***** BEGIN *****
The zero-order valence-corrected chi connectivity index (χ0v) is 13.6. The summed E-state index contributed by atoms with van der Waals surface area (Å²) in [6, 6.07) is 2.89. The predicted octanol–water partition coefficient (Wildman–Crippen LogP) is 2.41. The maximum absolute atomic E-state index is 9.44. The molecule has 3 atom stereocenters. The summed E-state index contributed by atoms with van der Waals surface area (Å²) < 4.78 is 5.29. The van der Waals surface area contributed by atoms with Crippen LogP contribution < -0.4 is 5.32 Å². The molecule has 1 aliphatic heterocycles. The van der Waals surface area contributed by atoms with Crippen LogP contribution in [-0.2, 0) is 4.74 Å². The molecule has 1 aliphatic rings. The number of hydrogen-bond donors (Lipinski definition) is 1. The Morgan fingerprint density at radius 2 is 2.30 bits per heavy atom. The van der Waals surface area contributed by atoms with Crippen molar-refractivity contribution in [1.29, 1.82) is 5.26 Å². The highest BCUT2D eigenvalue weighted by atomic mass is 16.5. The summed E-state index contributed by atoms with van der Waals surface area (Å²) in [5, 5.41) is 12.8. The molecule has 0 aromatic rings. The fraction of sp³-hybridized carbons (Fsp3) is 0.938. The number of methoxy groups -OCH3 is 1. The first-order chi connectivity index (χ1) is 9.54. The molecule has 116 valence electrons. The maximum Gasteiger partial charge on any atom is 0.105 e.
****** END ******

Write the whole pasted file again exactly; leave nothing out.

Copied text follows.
The zero-order valence-corrected chi connectivity index (χ0v) is 13.6. The summed E-state index contributed by atoms with van der Waals surface area (Å²) in [6, 6.07) is 2.89. The predicted octanol–water partition coefficient (Wildman–Crippen LogP) is 2.41. The maximum absolute atomic E-state index is 9.44. The molecule has 3 atom stereocenters. The summed E-state index contributed by atoms with van der Waals surface area (Å²) < 4.78 is 5.29. The van der Waals surface area contributed by atoms with Crippen LogP contribution < -0.4 is 5.32 Å². The molecule has 1 aliphatic heterocycles. The van der Waals surface area contributed by atoms with Crippen LogP contribution in [-0.2, 0) is 4.74 Å². The molecule has 1 aliphatic rings. The number of hydrogen-bond donors (Lipinski definition) is 1. The Morgan fingerprint density at radius 2 is 2.30 bits per heavy atom. The van der Waals surface area contributed by atoms with Crippen molar-refractivity contribution in [1.29, 1.82) is 5.26 Å². The highest BCUT2D eigenvalue weighted by atomic mass is 16.5. The summed E-state index contributed by atoms with van der Waals surface area (Å²) in [5, 5.41) is 12.8. The molecule has 0 aromatic rings. The fraction of sp³-hybridized carbons (Fsp3) is 0.938. The number of methoxy groups -OCH3 is 1. The first-order chi connectivity index (χ1) is 9.54. The molecule has 116 valence electrons. The maximum Gasteiger partial charge on any atom is 0.105 e.